GEORGE TOWN, Nov 20 – Lee (not his real name), a 30-year-old part-time water filter serviceman, had just lost his job due to the major floods on Sept 15 before he chanced upon an advertisement that appeared on Facebook seeking local tour guides on Oct 26.
He said he wrote to the advertiser by the name of David and was told that as a tour guide, he would have to take clients to malls and other places of interest in Penang. In an interview with the press arranged by MCA’s public complaints bureau here, Lee said he was told on Nov 2 to bank in RM700 as payment for his first assignment at a hotel at Anson Road, but to his disappointment, the client did not show up.
Upset, Lee called the advertiser and demanded an answer as well as the return of his deposit of RM700, but the advertiser clarified that the amount was for a processing fee, before he apologised on behalf of the client, who was not present during the first encounter. The advertiser then called back later to notify Lee that the first customer did not show up because he first needed to see a naked photograph of Lee.
“The advertiser also told Lee the customer wanted pictures of him in the nude. Lee obliged and sent the pictures to him. The advertiser later said the client was not free and asked him to come the next day. He had taken the photos as he was desperate to pay his rent and car instalment which were overdue,” state MCA complaints bureau chief Gui Guat Lye said.
Lee had moved to Penang from Kuala Lumpur three years ago, and earned commissions based on the number of water filters he serviced. The recent Penang floods rendered him out of assignments, and he was desperate to find another job.
Gui said the advertiser called Lee the following day, saying the earlier client was now free, but he demanded another RM600 as “finder’s fee”. “Lee said he could not pay any more money as he was broke. The advertiser then threatened to spread Lee’s nude pictures online,” he said.
Sensing something amiss, Lee challenged the advertiser back, saying he plans to lodge a police report and to return both his earlier deposit of RM700 and the private photograph. But the advertiser had apparently laughed at the suggestion and told Lee that he was not afraid, as the bank account was not his and he was not Malaysian. The Facebook page has also been deactivated.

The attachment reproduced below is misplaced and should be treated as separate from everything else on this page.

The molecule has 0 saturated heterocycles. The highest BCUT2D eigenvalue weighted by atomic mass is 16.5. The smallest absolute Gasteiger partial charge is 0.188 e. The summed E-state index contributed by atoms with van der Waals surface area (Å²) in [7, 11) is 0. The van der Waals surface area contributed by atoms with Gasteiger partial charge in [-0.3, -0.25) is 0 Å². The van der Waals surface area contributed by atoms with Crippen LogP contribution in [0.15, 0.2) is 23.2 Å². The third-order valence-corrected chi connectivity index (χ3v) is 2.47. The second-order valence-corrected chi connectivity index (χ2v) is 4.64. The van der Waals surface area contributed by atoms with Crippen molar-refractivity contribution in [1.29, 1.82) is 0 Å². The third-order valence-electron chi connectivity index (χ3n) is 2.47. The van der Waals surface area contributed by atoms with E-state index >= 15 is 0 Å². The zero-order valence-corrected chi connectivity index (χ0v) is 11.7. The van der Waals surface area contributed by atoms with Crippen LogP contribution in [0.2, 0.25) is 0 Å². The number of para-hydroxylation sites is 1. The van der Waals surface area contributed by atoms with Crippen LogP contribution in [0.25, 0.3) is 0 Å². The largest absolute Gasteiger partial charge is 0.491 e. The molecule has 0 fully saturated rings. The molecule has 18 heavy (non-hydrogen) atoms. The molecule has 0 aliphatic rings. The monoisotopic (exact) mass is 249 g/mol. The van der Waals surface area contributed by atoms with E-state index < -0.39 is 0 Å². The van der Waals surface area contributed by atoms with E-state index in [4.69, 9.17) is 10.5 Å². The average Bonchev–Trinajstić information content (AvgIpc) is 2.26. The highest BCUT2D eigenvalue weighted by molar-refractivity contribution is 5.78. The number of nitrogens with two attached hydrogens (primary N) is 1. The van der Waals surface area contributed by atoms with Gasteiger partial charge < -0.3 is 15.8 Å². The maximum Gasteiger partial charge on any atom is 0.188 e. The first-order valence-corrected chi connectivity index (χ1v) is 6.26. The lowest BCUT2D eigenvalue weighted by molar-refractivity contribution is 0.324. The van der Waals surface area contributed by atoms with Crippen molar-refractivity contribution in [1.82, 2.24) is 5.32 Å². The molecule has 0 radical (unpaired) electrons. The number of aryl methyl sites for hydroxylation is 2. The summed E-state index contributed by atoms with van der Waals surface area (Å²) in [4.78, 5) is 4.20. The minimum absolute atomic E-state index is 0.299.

Lee lodged a police report at the Pulau Tikus station on Nov 6, giving the details of the advertiser’s bank account before raising his grievances with the Penang MCA Public Services and Complaints Bureau here. The bureau chairperson Gui Guat Lye and his deputy Tan Eng Hin called for a press conference with the aim of informing people not to be easily duped by online advertising and promises, especially from strangers.
In the meanwhile, Lee, who wore a cap and a face mask at the press interview, advised the public not to fall for unverified Facebook job advertisements. “Please stick to original job ads from proper job agencies,” he said with a pronounced stutter. Gui said he would follow up with the police on the case and was confident the conman would be found.
Northeast district police chief ACP Anuar Omar said the case will be investigated by the Malaysia Communications and Multimedia Commission (MCMC) under Section 233 of the MCMC Act 1998. The section deals with the improper use of network facilities or network service. — PN